DWAYNE MEADOWS, 38, a Honolulu marine biologist, was on vacation in Khao Lak, Thailand. He was in his bungalow when the wave hit.
I heard the classic train-rumbling noise. Then I saw the wave. It wasn’t large, but I knew what it was. It came in about 30 feet high and went over the bungalow. The walls started collapsing. I snuck out the side, but was submerged and churning. I can hold my breath two or three minutes, but I was panicking. After a minute or so, I really thought it was the end. I was spinning, being smashed into things. At the end of my capacity, I suddenly came up for air. When the lower half of a mannequin swam by, I held on to it. Two women, a Thai and a German, were trapped in a mass of floating debris. I was hyperventilating and tired, but I got to the Thai woman, who kept saying she couldn’t swim. I gave her the mannequin and said I’d help her to the shore. But she freaked out and held on to a piece of roof she’d been clinging to. I had to leave her; she wouldn’t let go. The German woman floated off. I started swimming to shore and reached the beach.
MANIMARAN, 35, a father of two and fisherman in Chennai, India.
It sounds hard to believe, but I was out to sea in my catamaran and had no idea of the disaster. Only when I got back and saw the devastation, did I find out. The beach was packed with people running, screaming. I became frightened for my wife [Aral, 27]. Then someone told me she’d been down at the beach buying fish and was dragged off by the wave. I searched the beach for hours, my eyes streaming with tears. Finally, someone said I should go to the hospital, and it was there I found her body. I put my hand out to touch her face, and then I broke down.
SALLY NELSON, 59, a San Diego psychologist, was on a diving trip off Thailand’s Khao Lak Emerald Beach Resort & Spa with her partner STU BREISCH, 55, a Salt Lake City ER physician, and his daughter Shonti, 18. They returned to the resort to search for his other two children who had stayed behind.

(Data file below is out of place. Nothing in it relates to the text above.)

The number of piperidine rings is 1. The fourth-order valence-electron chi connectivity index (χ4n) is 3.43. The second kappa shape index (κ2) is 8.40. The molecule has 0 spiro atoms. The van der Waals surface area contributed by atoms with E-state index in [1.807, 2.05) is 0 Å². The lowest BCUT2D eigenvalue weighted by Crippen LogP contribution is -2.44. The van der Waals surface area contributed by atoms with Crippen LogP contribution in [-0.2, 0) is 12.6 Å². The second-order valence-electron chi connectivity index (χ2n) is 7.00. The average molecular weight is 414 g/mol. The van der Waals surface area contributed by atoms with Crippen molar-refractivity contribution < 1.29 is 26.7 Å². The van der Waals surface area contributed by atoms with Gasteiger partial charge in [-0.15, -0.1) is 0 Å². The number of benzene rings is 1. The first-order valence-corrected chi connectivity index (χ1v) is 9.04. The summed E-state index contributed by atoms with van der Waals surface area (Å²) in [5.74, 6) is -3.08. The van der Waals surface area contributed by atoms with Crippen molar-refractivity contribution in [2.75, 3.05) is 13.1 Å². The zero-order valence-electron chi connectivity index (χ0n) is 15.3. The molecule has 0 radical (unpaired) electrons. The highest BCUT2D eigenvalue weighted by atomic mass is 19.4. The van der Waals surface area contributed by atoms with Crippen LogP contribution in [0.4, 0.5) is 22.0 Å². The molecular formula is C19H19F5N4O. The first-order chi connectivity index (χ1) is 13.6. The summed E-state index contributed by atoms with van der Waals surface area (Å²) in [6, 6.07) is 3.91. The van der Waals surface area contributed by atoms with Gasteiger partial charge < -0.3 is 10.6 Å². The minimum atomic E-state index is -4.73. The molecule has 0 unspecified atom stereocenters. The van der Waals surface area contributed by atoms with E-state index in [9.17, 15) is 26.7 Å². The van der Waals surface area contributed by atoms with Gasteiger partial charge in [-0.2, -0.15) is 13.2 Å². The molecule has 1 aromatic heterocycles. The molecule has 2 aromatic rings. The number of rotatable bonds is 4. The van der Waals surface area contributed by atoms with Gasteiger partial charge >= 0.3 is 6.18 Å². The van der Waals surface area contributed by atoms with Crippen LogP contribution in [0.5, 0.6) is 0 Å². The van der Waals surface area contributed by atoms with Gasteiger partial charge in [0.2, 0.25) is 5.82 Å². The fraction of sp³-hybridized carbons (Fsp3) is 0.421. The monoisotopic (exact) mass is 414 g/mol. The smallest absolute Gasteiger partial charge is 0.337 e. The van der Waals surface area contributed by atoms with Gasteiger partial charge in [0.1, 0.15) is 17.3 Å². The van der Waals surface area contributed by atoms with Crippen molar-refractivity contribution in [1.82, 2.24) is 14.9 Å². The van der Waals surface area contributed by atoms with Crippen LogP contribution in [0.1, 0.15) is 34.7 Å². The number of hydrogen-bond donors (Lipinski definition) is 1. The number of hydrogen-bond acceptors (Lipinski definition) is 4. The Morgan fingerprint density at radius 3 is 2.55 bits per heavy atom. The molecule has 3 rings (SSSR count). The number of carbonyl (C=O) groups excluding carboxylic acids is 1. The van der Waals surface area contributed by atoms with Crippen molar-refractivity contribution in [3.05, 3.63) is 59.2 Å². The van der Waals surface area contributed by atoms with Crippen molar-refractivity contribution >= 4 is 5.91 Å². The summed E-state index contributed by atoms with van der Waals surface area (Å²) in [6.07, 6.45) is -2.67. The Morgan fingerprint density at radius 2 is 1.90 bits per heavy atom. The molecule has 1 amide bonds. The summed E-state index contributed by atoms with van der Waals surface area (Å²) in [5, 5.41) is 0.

SALLY: Nearly all the buildings were collapsed. Not one live being except a dog. Eerie silence. The rest of the day we spent going to temples where the dead were. At first I stood outside with my shirt over my face because of the stench. So much death, crying and loss. Bodies on the side of the road. Bodies in town. Among the corpses, we recognized the hotel restaurant manager. And we spoke to one of the maids. She said in broken English, “I’m sorry, [Jai, 16, and Kali, 15] were sleeping when the wave came.”
“Did anyone get out?” I asked her. “No.” While looking for the kids in the rubble of their bungalow, we saw Kali’s bathing suit top under a concrete block. We gave up around midnight. We went to a nature resort, where the owner had invited people to sleep in the lobby. I held Stu as he cried that night.
By the third day, they heard Jai was in a Bangkok hospital—but no word of Kali.
STU: Shonti and I have been going through temples and hospitals looking for Kali. What we’ve seen is unspeakable. I’ve never seen anything like it- thousands of bloated bodies rotting away. The stench is awful. But local people are very generous to us, giving us rides. And I spoke to Jai, he told me he and Kali were inside the bungalow standing next to the window, when he looked through the blinds and saw the water coming. In the next instant the glass and walls blew apart and they were swept away. Kali never saw his sister and said he had to go where the water took him.
My only hope for Kali is that she’s unconscious somewhere with a head wound. I still hope she’s alive. I’ve got to find my daughter. I don’t know what to do. When do you give up?
Reported by Karen Emmons in Phuket and Jean Macfarlane in Chennai